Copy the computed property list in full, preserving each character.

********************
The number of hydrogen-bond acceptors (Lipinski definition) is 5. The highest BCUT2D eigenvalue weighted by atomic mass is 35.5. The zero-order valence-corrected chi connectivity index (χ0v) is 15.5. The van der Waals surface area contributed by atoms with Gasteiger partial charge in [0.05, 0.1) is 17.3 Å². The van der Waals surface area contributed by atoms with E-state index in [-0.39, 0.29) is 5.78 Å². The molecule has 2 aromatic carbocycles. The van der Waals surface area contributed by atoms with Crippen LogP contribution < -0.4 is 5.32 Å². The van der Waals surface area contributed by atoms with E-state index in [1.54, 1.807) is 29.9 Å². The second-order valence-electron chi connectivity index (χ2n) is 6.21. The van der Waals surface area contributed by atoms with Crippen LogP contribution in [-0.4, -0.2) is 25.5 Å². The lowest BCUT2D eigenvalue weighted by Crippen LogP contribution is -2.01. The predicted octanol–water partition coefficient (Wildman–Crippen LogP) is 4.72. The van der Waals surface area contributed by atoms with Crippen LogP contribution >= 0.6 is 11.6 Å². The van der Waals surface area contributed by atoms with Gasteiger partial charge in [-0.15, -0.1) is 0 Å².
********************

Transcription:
The number of hydrogen-bond acceptors (Lipinski definition) is 5. The highest BCUT2D eigenvalue weighted by atomic mass is 35.5. The zero-order valence-corrected chi connectivity index (χ0v) is 15.5. The van der Waals surface area contributed by atoms with Gasteiger partial charge in [0.05, 0.1) is 17.3 Å². The van der Waals surface area contributed by atoms with E-state index in [-0.39, 0.29) is 5.78 Å². The molecule has 2 aromatic carbocycles. The van der Waals surface area contributed by atoms with Crippen LogP contribution < -0.4 is 5.32 Å². The van der Waals surface area contributed by atoms with E-state index in [1.54, 1.807) is 29.9 Å². The second-order valence-electron chi connectivity index (χ2n) is 6.21. The van der Waals surface area contributed by atoms with Crippen LogP contribution in [-0.4, -0.2) is 25.5 Å². The lowest BCUT2D eigenvalue weighted by Crippen LogP contribution is -2.01. The predicted octanol–water partition coefficient (Wildman–Crippen LogP) is 4.72. The van der Waals surface area contributed by atoms with Crippen LogP contribution >= 0.6 is 11.6 Å². The van der Waals surface area contributed by atoms with Gasteiger partial charge in [-0.15, -0.1) is 0 Å².